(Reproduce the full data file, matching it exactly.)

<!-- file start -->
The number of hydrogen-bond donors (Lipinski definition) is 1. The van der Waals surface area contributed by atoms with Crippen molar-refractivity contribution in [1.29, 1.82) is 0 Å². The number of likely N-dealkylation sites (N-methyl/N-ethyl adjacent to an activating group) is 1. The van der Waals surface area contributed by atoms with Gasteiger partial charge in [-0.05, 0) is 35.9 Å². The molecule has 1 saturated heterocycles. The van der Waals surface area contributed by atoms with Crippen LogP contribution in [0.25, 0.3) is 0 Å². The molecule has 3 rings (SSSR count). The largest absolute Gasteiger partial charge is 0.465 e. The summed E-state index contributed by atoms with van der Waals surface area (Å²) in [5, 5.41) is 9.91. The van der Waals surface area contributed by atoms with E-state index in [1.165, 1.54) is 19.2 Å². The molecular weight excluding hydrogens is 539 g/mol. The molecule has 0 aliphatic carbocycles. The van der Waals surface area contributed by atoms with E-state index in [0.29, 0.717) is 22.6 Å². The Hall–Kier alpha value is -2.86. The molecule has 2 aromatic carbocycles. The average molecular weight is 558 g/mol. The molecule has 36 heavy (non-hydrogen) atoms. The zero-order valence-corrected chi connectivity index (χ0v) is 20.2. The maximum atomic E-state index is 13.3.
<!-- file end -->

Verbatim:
The number of hydrogen-bond donors (Lipinski definition) is 1. The van der Waals surface area contributed by atoms with Crippen molar-refractivity contribution in [1.29, 1.82) is 0 Å². The number of likely N-dealkylation sites (N-methyl/N-ethyl adjacent to an activating group) is 1. The van der Waals surface area contributed by atoms with Gasteiger partial charge in [-0.05, 0) is 35.9 Å². The molecule has 1 saturated heterocycles. The van der Waals surface area contributed by atoms with Crippen LogP contribution in [0.25, 0.3) is 0 Å². The molecule has 3 rings (SSSR count). The largest absolute Gasteiger partial charge is 0.465 e. The summed E-state index contributed by atoms with van der Waals surface area (Å²) in [5, 5.41) is 9.91. The van der Waals surface area contributed by atoms with E-state index in [1.165, 1.54) is 19.2 Å². The molecular weight excluding hydrogens is 539 g/mol. The molecule has 0 aliphatic carbocycles. The van der Waals surface area contributed by atoms with E-state index in [0.29, 0.717) is 22.6 Å². The Hall–Kier alpha value is -2.86. The molecule has 2 aromatic carbocycles. The average molecular weight is 558 g/mol. The molecule has 36 heavy (non-hydrogen) atoms. The zero-order valence-corrected chi connectivity index (χ0v) is 20.2. The maximum atomic E-state index is 13.3.